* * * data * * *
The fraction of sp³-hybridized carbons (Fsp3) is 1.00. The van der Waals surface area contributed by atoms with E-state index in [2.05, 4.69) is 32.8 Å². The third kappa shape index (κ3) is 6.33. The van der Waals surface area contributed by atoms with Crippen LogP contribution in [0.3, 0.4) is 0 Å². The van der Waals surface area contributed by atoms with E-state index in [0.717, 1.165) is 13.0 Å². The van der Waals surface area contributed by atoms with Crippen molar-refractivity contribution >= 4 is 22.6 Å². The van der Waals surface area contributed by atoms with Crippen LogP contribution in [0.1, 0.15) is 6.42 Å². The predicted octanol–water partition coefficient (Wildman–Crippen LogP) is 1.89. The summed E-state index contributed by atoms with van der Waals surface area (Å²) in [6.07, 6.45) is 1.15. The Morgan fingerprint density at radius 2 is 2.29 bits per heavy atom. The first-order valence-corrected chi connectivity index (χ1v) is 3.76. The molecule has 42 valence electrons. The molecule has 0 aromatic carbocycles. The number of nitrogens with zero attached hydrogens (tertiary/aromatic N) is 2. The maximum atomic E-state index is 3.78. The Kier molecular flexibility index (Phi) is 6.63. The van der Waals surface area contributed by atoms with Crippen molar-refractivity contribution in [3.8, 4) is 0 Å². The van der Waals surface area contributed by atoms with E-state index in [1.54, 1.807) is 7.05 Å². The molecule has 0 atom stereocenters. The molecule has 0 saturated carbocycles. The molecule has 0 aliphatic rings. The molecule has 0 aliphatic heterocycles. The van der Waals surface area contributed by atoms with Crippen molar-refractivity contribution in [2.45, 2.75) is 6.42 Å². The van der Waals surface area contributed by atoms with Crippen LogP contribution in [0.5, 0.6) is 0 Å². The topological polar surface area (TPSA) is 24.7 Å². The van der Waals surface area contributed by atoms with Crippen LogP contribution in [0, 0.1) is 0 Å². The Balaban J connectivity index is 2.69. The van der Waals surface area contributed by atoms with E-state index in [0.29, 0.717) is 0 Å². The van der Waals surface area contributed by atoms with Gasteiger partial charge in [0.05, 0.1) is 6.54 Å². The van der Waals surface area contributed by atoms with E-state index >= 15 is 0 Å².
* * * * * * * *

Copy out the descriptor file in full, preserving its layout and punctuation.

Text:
The fraction of sp³-hybridized carbons (Fsp3) is 1.00. The van der Waals surface area contributed by atoms with E-state index in [2.05, 4.69) is 32.8 Å². The third kappa shape index (κ3) is 6.33. The van der Waals surface area contributed by atoms with Crippen LogP contribution in [0.3, 0.4) is 0 Å². The van der Waals surface area contributed by atoms with E-state index in [0.717, 1.165) is 13.0 Å². The van der Waals surface area contributed by atoms with Crippen molar-refractivity contribution >= 4 is 22.6 Å². The van der Waals surface area contributed by atoms with Crippen LogP contribution in [0.1, 0.15) is 6.42 Å². The predicted octanol–water partition coefficient (Wildman–Crippen LogP) is 1.89. The summed E-state index contributed by atoms with van der Waals surface area (Å²) in [6.07, 6.45) is 1.15. The Morgan fingerprint density at radius 2 is 2.29 bits per heavy atom. The first-order valence-corrected chi connectivity index (χ1v) is 3.76. The molecule has 42 valence electrons. The molecule has 0 aromatic carbocycles. The number of nitrogens with zero attached hydrogens (tertiary/aromatic N) is 2. The maximum atomic E-state index is 3.78. The Kier molecular flexibility index (Phi) is 6.63. The van der Waals surface area contributed by atoms with Crippen molar-refractivity contribution in [3.8, 4) is 0 Å². The van der Waals surface area contributed by atoms with E-state index in [1.54, 1.807) is 7.05 Å². The molecule has 0 atom stereocenters. The molecule has 0 saturated carbocycles. The molecule has 0 aliphatic rings. The molecule has 0 aliphatic heterocycles. The van der Waals surface area contributed by atoms with Crippen molar-refractivity contribution in [2.45, 2.75) is 6.42 Å². The van der Waals surface area contributed by atoms with Crippen LogP contribution in [0.5, 0.6) is 0 Å². The topological polar surface area (TPSA) is 24.7 Å². The van der Waals surface area contributed by atoms with Crippen LogP contribution in [0, 0.1) is 0 Å². The Balaban J connectivity index is 2.69. The van der Waals surface area contributed by atoms with E-state index in [0.29, 0.717) is 0 Å². The van der Waals surface area contributed by atoms with Gasteiger partial charge in [0.05, 0.1) is 6.54 Å². The van der Waals surface area contributed by atoms with E-state index >= 15 is 0 Å².